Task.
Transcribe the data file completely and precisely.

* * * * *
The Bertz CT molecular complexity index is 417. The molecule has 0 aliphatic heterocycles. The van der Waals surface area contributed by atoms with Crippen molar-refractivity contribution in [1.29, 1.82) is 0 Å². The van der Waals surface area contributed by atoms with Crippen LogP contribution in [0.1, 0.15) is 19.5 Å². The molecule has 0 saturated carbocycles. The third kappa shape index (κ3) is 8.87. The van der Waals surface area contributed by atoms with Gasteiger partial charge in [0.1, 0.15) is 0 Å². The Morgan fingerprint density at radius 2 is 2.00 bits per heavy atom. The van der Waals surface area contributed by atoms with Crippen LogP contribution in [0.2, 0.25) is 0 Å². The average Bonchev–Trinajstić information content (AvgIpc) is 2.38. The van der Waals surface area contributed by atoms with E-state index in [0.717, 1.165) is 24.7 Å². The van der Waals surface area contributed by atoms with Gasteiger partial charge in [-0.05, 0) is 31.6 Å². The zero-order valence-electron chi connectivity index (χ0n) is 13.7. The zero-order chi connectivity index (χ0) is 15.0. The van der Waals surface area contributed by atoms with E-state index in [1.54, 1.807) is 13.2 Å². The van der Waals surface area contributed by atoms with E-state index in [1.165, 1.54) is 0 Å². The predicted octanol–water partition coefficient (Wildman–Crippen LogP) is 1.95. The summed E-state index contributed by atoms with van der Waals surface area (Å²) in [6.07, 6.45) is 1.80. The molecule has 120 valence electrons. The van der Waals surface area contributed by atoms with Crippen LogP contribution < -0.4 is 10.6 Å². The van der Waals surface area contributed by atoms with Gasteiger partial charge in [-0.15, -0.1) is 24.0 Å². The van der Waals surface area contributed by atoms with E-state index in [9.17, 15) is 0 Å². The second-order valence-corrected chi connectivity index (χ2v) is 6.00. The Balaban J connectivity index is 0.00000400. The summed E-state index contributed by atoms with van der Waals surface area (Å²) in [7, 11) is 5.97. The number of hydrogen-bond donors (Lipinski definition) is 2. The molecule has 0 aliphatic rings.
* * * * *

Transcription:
The Bertz CT molecular complexity index is 417. The molecule has 0 aliphatic heterocycles. The van der Waals surface area contributed by atoms with Crippen molar-refractivity contribution in [1.29, 1.82) is 0 Å². The van der Waals surface area contributed by atoms with Crippen LogP contribution in [0.1, 0.15) is 19.5 Å². The molecule has 0 saturated carbocycles. The third kappa shape index (κ3) is 8.87. The van der Waals surface area contributed by atoms with Gasteiger partial charge in [0.1, 0.15) is 0 Å². The Morgan fingerprint density at radius 2 is 2.00 bits per heavy atom. The van der Waals surface area contributed by atoms with Crippen LogP contribution in [0.2, 0.25) is 0 Å². The average Bonchev–Trinajstić information content (AvgIpc) is 2.38. The van der Waals surface area contributed by atoms with E-state index in [0.717, 1.165) is 24.7 Å². The van der Waals surface area contributed by atoms with Gasteiger partial charge in [-0.05, 0) is 31.6 Å². The zero-order valence-electron chi connectivity index (χ0n) is 13.7. The zero-order chi connectivity index (χ0) is 15.0. The van der Waals surface area contributed by atoms with E-state index in [1.54, 1.807) is 13.2 Å². The van der Waals surface area contributed by atoms with E-state index in [1.165, 1.54) is 0 Å². The predicted octanol–water partition coefficient (Wildman–Crippen LogP) is 1.95. The summed E-state index contributed by atoms with van der Waals surface area (Å²) in [6.07, 6.45) is 1.80. The molecule has 120 valence electrons. The van der Waals surface area contributed by atoms with Crippen LogP contribution < -0.4 is 10.6 Å². The van der Waals surface area contributed by atoms with Gasteiger partial charge in [-0.15, -0.1) is 24.0 Å². The van der Waals surface area contributed by atoms with E-state index in [9.17, 15) is 0 Å². The second-order valence-corrected chi connectivity index (χ2v) is 6.00. The Balaban J connectivity index is 0.00000400. The summed E-state index contributed by atoms with van der Waals surface area (Å²) in [7, 11) is 5.97. The number of hydrogen-bond donors (Lipinski definition) is 2. The molecule has 0 aliphatic rings.